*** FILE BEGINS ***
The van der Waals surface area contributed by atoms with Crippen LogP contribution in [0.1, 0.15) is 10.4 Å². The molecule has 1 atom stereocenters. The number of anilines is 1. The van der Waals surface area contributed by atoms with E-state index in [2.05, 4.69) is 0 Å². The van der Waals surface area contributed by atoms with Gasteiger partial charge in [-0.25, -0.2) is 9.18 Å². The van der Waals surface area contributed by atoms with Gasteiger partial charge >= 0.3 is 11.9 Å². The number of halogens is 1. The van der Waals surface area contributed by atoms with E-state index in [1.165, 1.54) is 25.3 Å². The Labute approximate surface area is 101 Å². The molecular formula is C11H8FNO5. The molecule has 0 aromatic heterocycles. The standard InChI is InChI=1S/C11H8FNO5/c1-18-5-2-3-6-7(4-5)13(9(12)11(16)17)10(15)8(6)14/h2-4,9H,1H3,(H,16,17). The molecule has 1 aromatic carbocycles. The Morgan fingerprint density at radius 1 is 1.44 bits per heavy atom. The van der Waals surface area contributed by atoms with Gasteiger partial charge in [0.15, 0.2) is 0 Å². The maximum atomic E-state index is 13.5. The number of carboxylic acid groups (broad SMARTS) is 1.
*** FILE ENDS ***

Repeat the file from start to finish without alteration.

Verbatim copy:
The van der Waals surface area contributed by atoms with Crippen LogP contribution in [0.1, 0.15) is 10.4 Å². The molecule has 1 atom stereocenters. The number of anilines is 1. The van der Waals surface area contributed by atoms with E-state index in [2.05, 4.69) is 0 Å². The van der Waals surface area contributed by atoms with Gasteiger partial charge in [-0.25, -0.2) is 9.18 Å². The van der Waals surface area contributed by atoms with Gasteiger partial charge >= 0.3 is 11.9 Å². The number of halogens is 1. The van der Waals surface area contributed by atoms with E-state index in [1.165, 1.54) is 25.3 Å². The Labute approximate surface area is 101 Å². The molecular formula is C11H8FNO5. The molecule has 0 aromatic heterocycles. The standard InChI is InChI=1S/C11H8FNO5/c1-18-5-2-3-6-7(4-5)13(9(12)11(16)17)10(15)8(6)14/h2-4,9H,1H3,(H,16,17). The molecule has 1 aromatic carbocycles. The Morgan fingerprint density at radius 1 is 1.44 bits per heavy atom. The van der Waals surface area contributed by atoms with Gasteiger partial charge in [0.15, 0.2) is 0 Å². The maximum atomic E-state index is 13.5. The number of carboxylic acid groups (broad SMARTS) is 1.